‘Tis the season to reach down into our pockets past the lint balls and with a little luck find some spare change for the less fortunate. Three-year-old Matthew Chen of Riverside jumped with excitement at the opportunity of slipping his mother’s nice crisp dollar bills into the Salvation Army donation bucket, all the time refusing to relinquish a shiny silver quarter, in his other hand. I feel confident that young Matt isn’t aware that organizations like the Salvation Army and the Red Cross are two of our nation’s premier nonprofit humanitarian organizations. His mother Victoria, on the other hand, knew exactly what she was doing. She was visibly pleased that little Matt experienced such unabashed delight in giving. Besides, how can one argue with the sign hanging above the little red bucket that read, “Salvation Army: Doing the Most Good?”
The Red Cross has delivered relief to casualties of war and victims of disasters since 1881. Together with the Salvation Army and 400 National Guard troops they provided more than 160,000 liters of water and nearly 860,000 meals to approximately 200,000 residents of New York City and the State of New Jersey in nine days following Hurricane Sandy. With each war and disaster, the Red Cross and the Salvation Army dispatch millions in funds and supplies along with personnel to help those in need. Their ongoing efforts help the homeless, the hungry and the sick and they never enter the realm of politics. Like other religious and charitable organizations, they are classified as a not-for-profit organization in accordance with section 501(c)(3) of the Internal Revenue Code (IRC) and are prohibited from engaging in political activities. Their classification affords these organizations a tax-exempt status. There are many noteworthy nonprofits, local and national, that accept donations and put it to work for the greater good of society. Some are focused on research seeking cures for disease and others focus their energies on feeding, clothing and providing shelter to the homeless. For their dedication and hard work, our government affords them tax considerations.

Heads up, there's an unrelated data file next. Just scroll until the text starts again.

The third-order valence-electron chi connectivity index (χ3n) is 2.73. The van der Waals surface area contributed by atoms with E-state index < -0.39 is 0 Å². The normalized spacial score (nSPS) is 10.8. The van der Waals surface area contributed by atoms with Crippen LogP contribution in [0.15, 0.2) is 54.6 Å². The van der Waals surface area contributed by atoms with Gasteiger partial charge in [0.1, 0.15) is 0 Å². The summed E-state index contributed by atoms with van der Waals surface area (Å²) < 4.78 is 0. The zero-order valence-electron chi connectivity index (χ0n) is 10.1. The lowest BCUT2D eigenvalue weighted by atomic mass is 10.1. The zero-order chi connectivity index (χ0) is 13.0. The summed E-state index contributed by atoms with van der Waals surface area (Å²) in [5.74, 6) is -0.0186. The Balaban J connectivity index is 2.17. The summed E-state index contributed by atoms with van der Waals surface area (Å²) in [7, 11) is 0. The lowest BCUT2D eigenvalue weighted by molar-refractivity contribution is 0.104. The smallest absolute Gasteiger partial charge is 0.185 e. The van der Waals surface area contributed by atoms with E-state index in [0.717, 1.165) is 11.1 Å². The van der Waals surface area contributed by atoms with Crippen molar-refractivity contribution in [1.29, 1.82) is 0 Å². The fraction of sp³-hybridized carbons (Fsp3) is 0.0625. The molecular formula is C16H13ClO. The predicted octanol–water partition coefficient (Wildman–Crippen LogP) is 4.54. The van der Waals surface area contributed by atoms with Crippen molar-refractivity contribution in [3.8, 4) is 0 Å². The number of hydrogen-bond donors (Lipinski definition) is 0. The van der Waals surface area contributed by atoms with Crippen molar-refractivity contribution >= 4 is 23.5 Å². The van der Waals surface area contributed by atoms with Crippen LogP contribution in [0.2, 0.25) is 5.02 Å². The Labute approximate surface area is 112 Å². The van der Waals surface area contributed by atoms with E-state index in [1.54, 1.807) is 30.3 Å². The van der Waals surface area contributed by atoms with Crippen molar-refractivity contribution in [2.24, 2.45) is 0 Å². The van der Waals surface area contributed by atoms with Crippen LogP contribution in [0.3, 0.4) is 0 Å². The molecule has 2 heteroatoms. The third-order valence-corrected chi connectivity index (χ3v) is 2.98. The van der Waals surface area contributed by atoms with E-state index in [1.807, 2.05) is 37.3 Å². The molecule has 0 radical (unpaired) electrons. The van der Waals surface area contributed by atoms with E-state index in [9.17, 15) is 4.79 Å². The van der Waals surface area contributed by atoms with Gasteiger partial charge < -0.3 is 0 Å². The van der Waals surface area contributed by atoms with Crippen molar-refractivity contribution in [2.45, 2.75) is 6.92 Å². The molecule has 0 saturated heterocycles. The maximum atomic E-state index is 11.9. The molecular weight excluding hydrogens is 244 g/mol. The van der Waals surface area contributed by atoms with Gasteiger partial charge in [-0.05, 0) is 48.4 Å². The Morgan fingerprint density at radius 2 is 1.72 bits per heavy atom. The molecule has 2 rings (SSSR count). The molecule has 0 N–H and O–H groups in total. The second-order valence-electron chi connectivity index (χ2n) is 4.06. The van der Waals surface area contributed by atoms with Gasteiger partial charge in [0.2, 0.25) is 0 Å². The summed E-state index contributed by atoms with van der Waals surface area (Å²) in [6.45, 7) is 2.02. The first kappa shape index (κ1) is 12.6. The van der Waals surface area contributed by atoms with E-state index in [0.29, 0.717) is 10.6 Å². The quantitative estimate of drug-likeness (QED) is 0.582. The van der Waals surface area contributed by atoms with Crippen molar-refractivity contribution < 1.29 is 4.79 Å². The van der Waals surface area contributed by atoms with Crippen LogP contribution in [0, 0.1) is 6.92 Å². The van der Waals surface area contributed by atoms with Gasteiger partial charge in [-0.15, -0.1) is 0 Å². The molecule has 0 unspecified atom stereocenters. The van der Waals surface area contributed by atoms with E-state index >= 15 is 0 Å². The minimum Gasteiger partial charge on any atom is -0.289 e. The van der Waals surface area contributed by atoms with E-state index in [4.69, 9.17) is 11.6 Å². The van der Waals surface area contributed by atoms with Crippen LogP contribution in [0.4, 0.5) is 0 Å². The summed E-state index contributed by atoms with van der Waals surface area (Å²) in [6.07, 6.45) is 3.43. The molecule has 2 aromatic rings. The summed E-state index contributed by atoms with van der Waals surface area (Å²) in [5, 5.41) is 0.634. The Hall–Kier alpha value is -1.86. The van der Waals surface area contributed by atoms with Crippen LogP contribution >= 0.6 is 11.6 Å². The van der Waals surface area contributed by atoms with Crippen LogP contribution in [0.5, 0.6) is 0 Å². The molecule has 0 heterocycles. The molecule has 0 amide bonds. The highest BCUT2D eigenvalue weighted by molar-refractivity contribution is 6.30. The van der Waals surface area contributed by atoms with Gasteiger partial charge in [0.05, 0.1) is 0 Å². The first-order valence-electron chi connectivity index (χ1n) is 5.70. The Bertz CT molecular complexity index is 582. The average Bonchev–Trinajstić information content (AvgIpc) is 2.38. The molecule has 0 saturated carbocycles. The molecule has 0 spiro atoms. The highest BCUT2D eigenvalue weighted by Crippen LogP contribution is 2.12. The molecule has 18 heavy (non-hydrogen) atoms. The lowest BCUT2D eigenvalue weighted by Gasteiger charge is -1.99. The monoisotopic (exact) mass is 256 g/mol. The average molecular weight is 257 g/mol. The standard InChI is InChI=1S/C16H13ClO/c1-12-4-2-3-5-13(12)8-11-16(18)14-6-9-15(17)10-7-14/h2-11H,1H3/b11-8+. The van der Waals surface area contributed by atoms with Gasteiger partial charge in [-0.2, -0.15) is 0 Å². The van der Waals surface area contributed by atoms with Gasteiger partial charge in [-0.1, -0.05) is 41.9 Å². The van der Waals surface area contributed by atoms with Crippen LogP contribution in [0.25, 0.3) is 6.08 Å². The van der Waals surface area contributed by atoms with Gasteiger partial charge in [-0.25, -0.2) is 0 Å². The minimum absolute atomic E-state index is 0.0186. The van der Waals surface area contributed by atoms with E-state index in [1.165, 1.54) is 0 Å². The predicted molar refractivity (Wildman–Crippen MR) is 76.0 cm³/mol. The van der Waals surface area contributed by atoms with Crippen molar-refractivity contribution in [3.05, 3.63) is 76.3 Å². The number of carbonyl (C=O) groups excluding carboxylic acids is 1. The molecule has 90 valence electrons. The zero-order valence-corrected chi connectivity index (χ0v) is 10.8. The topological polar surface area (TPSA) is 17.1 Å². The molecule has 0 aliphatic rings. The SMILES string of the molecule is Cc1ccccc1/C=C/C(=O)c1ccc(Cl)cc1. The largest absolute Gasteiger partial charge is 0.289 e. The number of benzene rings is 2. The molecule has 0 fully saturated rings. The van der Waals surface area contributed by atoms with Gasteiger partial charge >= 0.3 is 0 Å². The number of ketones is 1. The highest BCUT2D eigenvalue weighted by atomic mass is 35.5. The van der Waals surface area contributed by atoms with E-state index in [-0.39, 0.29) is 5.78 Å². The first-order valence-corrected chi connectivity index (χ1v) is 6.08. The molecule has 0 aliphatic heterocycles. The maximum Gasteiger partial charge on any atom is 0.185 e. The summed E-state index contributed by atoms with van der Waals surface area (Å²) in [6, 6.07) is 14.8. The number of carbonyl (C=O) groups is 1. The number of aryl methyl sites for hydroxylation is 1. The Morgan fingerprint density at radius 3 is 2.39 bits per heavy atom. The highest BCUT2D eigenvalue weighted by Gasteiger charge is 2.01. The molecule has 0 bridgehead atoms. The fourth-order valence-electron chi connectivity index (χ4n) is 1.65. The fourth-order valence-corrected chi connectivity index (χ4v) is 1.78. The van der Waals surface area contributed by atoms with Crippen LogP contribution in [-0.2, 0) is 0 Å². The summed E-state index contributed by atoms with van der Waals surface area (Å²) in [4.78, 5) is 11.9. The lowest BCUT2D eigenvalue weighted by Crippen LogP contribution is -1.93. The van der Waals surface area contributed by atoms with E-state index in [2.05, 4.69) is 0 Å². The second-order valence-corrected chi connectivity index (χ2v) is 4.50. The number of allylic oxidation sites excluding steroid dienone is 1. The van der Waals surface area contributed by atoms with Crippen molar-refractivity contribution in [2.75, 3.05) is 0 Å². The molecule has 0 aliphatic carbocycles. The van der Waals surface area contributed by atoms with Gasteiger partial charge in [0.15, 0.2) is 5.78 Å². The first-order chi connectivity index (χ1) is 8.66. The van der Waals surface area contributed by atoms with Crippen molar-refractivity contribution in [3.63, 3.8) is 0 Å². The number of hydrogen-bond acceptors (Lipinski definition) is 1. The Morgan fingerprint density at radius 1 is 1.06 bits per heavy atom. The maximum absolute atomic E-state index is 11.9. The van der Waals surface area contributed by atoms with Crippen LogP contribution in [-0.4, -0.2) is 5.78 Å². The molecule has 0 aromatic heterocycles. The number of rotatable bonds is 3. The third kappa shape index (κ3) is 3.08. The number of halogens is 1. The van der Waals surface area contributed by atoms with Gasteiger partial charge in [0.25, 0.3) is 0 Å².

The other popularized not-for-profit organizations are corporations operating exclusively for the purpose of promoting social welfare, a term codified in the Internal Revenue Code. The face of these non-profits include the likes of Grover Norquist, founder and president of Americans for Tax Reform—so long as the tax reform favors the wealthy. There is much liberty taken with the words, “social welfare.” When used by the far right, as written in the IRC, the words mean deregulation, segregation and privatization of education and tax cuts for the wealthy. These nonprofits participate in political campaigns and legislative processes that favor their sociopolitical and economic agendas. They are better known to many as Super PACs. And unlike the Red Cross and Salvation Army, they have no disclosure requirements. Nor are they limited in the amount they can spend on political activity. They too are afforded a tax-exempt status pursuant to section 501(c)(4) of the IRC.
There are non-profits that benefit society and respect people’s rights to practice the faith of their choosing and exercise their civil rights. These organizations place their volunteers in harm’s way to provide comfort and hope to the victims of tragedy in the form of blood and blankets, food and water. And when I think of little Matthew’s innocence I can’t help but feel that the well-intended laws and tax-exempt status of the nonprofit agency has been corrupted and violated for the purpose of promoting special interests, at taxpayer’s expense. The political activities of Super PACs are not required to speak the truth and they get to this with tax-exempt dollars. Why does this sound so wrong, so corrupt?